The solid line in Panel A of Figure 1 shows the magnitude of the adjustment made by
the NBS to the local statistics. The figure shows the gap between the sum of GDP of each
province and aggregate GDP provided by the NBS as a fraction of aggregate GDP. Local
governments understated GDP relative to the NBS in the 1990s. The sum of local GDP was
about five to six percentage points lower than aggregate GDP in the mid-1990s. This pattern


 
was reversed after 2003. After this date the sum of local GDP surpassed aggregate GDP and
was 6% higher than aggregate GDP in 2006. The gap between these two numbers for
China’s GDP stabilized around 5% after 2006.

[Insert Figure 1]

Local statistical authorities and the NBS also provide estimates of local and aggregate
GDP by broad sectors. Figure 1 shows the gap between the sum of local GDP and aggregate
GDP of each sector as a share of aggregate GDP (of all sectors). The top panel in Figure 1
shows the ratio of the sum of local GDP to aggregate GDP for agriculture (“primary”),
industry and construction (“secondary”), and services (“tertiary”). Prior to 2003, the sum of
secondary GDP at the local level was lower than aggregate secondary GDP. Furthermore,
from about 1997 to 2003 almost all the gap between local and aggregate GDP came from the
gap in the industrial sector. Prior to 1997, some of the gap is due to the discrepancy between
local and aggregate statistics of the service sector.

After 2003 all of the discrepancy between local and aggregate GDP comes from the
industrial sector. The bottom panel in Figure 1 shows the comparison of industrial (mining,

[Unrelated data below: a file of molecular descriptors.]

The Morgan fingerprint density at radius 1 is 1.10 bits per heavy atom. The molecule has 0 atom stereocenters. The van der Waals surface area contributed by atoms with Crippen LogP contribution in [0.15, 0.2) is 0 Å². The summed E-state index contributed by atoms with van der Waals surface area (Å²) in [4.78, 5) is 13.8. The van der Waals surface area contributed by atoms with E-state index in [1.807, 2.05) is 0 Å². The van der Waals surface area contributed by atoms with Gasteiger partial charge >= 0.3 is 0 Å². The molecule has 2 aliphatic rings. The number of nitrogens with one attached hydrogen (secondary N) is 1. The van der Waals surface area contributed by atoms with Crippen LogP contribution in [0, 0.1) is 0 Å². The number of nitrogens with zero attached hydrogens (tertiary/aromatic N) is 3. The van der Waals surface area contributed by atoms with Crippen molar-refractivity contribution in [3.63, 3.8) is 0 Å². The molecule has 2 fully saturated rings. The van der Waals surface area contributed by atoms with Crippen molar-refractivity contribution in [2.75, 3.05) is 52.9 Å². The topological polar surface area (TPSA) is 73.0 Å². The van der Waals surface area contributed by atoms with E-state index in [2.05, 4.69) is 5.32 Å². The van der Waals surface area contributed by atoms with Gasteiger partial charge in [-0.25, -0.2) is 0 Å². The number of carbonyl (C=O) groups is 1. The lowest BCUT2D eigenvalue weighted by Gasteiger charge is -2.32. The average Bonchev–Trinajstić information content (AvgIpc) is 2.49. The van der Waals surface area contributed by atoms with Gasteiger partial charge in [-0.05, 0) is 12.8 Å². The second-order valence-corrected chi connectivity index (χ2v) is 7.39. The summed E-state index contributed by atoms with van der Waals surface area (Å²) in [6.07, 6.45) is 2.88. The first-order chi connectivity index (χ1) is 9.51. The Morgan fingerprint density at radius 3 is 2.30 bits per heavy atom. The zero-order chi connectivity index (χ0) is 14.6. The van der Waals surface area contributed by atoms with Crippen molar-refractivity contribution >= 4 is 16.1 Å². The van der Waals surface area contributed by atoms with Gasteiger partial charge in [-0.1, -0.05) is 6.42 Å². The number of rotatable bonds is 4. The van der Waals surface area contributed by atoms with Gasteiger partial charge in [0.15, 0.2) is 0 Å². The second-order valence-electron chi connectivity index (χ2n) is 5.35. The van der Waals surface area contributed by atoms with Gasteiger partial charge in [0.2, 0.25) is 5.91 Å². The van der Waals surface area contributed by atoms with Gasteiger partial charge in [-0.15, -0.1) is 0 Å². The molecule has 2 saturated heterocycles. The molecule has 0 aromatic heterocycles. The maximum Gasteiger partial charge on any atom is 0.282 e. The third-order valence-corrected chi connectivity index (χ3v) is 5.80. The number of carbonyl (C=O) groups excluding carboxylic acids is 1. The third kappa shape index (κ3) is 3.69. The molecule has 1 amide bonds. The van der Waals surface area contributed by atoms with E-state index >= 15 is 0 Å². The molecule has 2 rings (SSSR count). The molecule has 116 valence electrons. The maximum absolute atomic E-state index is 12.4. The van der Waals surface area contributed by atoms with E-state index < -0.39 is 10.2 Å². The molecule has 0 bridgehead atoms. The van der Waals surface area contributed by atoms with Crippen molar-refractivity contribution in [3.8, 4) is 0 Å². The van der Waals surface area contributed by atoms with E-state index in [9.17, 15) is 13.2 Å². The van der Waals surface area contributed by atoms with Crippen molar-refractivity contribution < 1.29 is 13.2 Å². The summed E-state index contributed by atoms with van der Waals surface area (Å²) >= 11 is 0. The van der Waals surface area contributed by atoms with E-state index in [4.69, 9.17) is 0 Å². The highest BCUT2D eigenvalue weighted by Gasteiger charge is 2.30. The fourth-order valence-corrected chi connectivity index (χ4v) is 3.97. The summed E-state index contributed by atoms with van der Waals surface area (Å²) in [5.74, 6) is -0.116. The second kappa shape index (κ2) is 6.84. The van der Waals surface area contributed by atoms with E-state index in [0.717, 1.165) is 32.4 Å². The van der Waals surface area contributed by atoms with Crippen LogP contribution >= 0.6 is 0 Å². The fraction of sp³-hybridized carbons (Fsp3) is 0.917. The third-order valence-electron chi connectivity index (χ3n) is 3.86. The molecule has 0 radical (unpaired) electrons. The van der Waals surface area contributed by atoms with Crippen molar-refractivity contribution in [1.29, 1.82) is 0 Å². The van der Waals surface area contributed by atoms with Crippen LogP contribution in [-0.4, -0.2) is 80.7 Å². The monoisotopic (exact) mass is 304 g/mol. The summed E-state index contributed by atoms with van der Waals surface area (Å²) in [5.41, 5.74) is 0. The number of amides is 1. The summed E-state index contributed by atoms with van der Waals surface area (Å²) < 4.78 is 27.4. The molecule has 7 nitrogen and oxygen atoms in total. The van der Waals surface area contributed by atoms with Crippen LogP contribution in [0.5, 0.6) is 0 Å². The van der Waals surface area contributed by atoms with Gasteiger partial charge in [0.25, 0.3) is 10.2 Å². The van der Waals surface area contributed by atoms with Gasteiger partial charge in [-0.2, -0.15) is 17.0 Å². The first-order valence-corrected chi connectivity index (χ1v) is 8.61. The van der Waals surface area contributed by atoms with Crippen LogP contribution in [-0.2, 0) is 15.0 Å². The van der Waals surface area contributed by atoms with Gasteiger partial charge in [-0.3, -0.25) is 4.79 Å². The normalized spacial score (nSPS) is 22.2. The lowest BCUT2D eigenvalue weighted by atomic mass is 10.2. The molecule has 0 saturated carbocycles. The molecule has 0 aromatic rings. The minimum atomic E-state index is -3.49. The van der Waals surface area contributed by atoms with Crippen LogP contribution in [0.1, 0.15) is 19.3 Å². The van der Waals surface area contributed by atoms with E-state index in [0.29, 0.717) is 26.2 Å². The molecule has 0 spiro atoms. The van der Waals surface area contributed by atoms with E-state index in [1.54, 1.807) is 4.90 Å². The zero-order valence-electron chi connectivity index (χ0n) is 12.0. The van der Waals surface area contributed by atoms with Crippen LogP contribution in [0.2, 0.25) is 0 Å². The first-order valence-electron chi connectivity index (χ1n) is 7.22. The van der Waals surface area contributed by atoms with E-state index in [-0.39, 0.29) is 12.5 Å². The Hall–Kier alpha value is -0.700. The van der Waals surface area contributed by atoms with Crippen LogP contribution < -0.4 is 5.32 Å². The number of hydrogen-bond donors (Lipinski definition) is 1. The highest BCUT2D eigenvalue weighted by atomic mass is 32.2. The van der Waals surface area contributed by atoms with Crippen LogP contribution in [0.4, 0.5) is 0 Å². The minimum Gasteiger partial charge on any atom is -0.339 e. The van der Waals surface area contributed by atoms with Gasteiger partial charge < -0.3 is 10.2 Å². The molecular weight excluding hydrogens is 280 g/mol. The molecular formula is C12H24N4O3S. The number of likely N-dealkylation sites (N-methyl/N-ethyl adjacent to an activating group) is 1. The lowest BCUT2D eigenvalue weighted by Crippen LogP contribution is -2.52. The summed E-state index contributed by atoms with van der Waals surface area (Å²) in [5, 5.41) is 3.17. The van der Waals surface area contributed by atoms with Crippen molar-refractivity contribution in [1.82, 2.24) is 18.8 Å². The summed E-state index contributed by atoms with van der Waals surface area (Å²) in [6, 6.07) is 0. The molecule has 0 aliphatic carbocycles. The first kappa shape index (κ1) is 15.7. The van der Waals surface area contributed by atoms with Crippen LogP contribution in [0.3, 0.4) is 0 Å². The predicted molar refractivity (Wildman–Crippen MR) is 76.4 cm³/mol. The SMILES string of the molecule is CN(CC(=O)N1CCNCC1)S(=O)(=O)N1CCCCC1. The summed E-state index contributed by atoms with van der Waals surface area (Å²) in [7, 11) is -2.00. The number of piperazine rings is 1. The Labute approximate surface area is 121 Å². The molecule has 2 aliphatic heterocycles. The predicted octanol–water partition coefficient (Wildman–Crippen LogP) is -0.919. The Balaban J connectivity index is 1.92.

manufacturing, and public utilities) and construction GDP reported by local governments
with that provided by the NBS. As can be seen, the gap between local and national statistics
after 2003 is entirely in industry. This finding echoes those by Holz (2014) and Ma et. al.
(2014), who also show that the inconsistency between provincial and national GDP mainly
came from the industrial sector,

Figure 2 compares GDP expenditures provided by local governments and the NBS.
On the expenditure side, there are substantial differences after 2003 in investment (“Gross
Fixed Capital Formation”) and net exports reported by the two sources. The sum of local
investment was close to the national level until 2002. After that, the sum of local investment
has exceeded aggregate investment. In 2016 the gap in the two measures of investment
reached 13% of GDP. The mirror image is the growing discrepancy between the sum of local
net exports and aggregate net exports. This gap reached 8% of GDP in 2016. In contrast, the
national and local differences in final consumption and changes in inventory are essentially
zero after the mid-2000s.1

                                                            
1
Final consumption includes urban and rural household consumption and government consumption. The sum of
each of the local consumption component is very close to its national counterpart.


 
[Insert Figure 2]

We summarize the main findings. First, the sum of provincial GDP is 5% higher than
national GDP after the mid-2000s. Second, after 2003 the NBS adjusts downward industrial
GDP and investment reported by local governments and adjusts upwards local net exports.
Third, the sum of provincial consumption is consistent with national consumption in recent
years.

2.2 Production GDP

We do not know whether the adjustments to local GDP by the NBS are appropriate.